DEI Changemakers: An Interview with Neurodivergent Leader & Pioneer, Lauri Spitz

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April 30, 2022
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6 min read

A pioneer in the craft beer industry, Lauri Spitz is a multi-passionate neurodivergent (ADHD) entrepreneur who co-founded Mustache Brewing in 2014, before opening her second business Lauri Spitz Breathwork in 2021.

As a person who grew up suffering from depression and anxiety — in a time when those illnesses were dismissed — Lauri always had a hard time managing her mental health with her big ambitions.

This struggle was only amplified when she became the first female owner of a commercial brewery on Long Island, New York. She ran the company, alongside her husband Matthew, fueled by caffeine, anxiety and the constant weight of feeling overwhelmed. 

Today, her mission is to share her story and the breathwork tools and techniques that help manage her ADHD and stress. She hopes to empower others to take charge and prioritize their well-being to live from a place of balance, happiness, compassion and love, instead of stress and anxiety.

I know you recently transitioned fields, can you share a little bit more about what caused you to make that change? 

I have been an entrepreneur for a decade. My husband and I have owned a brewery in Long Island for the last 10 years, and last year we decided to sell it. We moved toward a distribution model. During that transition, I discovered my passion for breathwork. I teach breathwork and mindfulness to help people manage anxiety, burnout and stress in general. It’s been a chaotic transition, but it’s been so healthy for me. As a neurodiverse person, it means so much to me to be able to help others incorporate tools and tactics I’ve been using to keep my head above water for years.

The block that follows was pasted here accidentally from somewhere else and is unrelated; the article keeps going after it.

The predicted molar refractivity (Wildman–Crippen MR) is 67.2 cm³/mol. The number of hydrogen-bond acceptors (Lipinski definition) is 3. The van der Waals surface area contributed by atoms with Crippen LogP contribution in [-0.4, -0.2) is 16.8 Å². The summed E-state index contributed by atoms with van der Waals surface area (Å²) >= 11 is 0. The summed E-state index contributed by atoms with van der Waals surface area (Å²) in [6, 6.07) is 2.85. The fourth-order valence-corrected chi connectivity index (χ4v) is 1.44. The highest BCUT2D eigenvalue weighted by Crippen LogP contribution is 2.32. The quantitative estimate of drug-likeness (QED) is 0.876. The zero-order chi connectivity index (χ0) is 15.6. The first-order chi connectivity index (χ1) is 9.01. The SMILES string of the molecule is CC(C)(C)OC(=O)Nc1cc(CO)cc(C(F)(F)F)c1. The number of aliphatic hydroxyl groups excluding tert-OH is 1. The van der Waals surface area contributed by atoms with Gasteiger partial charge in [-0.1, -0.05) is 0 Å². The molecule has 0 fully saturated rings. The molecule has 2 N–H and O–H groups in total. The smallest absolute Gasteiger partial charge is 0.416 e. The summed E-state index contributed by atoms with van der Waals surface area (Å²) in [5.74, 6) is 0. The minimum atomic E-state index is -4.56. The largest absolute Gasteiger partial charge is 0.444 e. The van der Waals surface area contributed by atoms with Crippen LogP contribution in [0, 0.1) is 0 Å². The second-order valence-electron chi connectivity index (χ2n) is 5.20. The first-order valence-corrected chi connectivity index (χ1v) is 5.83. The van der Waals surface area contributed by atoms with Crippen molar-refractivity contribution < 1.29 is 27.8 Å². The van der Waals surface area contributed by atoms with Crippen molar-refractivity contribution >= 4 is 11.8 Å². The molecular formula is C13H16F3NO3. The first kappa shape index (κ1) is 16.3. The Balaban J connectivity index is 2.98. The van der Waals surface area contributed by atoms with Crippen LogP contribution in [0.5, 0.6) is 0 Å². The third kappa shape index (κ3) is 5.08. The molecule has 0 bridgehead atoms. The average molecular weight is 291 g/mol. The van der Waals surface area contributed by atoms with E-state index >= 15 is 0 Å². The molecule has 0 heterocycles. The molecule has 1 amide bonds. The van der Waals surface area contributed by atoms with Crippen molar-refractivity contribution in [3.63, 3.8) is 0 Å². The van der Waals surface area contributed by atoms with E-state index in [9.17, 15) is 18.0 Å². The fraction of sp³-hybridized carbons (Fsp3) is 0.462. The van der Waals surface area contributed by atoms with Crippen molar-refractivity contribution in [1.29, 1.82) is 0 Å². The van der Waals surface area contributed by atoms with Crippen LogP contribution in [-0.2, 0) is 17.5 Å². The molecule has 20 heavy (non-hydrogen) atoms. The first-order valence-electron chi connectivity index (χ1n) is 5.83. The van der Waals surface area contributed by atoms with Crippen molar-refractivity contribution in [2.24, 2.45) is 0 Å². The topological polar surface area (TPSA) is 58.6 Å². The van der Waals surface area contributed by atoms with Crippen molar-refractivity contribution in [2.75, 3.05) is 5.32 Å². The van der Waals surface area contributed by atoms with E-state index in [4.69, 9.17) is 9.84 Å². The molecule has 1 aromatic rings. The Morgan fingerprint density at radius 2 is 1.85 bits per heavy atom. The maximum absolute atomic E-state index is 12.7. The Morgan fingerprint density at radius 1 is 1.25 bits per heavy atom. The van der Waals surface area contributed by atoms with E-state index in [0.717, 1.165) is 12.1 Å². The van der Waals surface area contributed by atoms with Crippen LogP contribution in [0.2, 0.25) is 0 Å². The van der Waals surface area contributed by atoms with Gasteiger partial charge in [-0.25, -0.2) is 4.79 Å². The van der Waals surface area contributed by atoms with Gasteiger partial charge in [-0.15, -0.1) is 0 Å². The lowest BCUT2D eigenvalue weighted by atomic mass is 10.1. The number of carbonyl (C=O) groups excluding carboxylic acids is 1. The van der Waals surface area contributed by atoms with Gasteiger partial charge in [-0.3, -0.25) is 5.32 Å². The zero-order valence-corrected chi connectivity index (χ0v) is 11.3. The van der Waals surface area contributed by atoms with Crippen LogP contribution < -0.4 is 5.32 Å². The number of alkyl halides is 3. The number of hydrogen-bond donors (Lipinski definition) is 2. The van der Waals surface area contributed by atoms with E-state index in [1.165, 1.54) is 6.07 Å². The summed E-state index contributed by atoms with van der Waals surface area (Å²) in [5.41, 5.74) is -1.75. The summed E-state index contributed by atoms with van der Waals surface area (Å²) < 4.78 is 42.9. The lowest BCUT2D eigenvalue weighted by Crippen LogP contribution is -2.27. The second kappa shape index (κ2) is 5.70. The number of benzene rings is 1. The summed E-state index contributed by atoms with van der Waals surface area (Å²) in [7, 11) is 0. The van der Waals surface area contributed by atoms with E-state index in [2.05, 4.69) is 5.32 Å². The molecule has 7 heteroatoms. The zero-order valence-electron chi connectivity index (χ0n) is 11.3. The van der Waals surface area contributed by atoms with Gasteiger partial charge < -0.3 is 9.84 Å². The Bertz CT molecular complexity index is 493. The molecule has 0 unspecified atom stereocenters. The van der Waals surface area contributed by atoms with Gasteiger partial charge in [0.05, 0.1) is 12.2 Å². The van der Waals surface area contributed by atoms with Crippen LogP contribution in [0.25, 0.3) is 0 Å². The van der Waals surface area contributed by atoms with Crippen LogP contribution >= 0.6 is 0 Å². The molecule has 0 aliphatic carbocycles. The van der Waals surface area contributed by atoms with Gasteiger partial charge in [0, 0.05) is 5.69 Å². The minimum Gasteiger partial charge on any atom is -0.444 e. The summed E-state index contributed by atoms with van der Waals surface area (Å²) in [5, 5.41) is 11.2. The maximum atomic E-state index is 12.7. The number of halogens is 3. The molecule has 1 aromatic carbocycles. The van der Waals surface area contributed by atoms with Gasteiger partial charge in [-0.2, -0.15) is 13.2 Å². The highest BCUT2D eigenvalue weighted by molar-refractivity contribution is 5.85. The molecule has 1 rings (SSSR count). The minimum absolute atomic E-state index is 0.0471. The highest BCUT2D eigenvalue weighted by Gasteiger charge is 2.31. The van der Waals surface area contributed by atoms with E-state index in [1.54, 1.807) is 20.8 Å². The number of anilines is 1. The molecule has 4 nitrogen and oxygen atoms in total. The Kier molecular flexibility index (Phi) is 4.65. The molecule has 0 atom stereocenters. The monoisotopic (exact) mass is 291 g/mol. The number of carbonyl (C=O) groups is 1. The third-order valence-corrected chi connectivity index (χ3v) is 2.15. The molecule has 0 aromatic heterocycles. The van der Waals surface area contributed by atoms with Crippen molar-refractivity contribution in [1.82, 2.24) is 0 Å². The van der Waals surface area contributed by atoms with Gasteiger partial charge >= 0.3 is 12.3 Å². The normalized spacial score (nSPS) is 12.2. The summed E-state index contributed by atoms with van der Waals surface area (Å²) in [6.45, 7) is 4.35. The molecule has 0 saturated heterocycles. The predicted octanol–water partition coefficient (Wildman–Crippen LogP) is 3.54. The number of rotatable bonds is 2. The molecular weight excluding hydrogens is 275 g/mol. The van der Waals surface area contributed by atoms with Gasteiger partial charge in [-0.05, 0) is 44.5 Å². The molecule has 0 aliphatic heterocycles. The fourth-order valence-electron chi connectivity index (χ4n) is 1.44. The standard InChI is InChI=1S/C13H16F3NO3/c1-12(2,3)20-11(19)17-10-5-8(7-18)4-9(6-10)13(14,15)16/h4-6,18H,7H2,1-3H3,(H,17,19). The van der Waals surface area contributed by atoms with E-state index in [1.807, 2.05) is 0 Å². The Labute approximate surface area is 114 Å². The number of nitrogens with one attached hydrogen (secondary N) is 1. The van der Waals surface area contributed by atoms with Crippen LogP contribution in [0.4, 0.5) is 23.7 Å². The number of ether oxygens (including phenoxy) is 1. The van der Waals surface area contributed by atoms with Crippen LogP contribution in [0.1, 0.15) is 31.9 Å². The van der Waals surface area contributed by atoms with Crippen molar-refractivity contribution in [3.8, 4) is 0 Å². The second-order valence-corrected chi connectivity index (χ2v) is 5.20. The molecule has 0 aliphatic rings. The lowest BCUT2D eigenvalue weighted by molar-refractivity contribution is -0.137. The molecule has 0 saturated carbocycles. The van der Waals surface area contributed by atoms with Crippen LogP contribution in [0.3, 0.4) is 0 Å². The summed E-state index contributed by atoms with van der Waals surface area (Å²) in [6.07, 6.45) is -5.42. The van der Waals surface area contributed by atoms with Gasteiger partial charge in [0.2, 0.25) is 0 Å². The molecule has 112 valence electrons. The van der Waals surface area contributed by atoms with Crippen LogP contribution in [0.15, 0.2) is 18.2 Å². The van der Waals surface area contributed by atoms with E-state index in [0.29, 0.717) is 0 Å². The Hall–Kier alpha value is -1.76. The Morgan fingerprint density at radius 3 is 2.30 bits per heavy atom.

What led you to change your breathwork from a lifestyle practice into a business? 

It wasn’t really intentional to be honest, but I think it can be traced back to my entrepreneurial spirit. As an entrepreneur, anything I do I’m constantly wondering how I can turn it into a business. I had tried meditation and similar exercises for a long time in therapy. During Covid, our brewery was completely shut down for the first time ever. I had a lot of time to reflect and explore classes and activities that were all being held online. Breathwork was one of those things that was never taught online before Covid. I found a virtual class and started taking it everyday, and it was just one of those moments like “oh my god, where has this been all my life”. During my first session, I felt like I had ten therapy sessions in one hour. I was hooked on it immediately and started talking to everyone I knew about it. Despite it being a 2000-year-old practice, it really didn’t seem like many people knew about it. I felt compelled to share it with everyone I knew because it was so life changing for me. 

What’s it like to manage all your responsibilities and business as a neurodivergent person, and how was being a neurodivergent leader impacted your journey?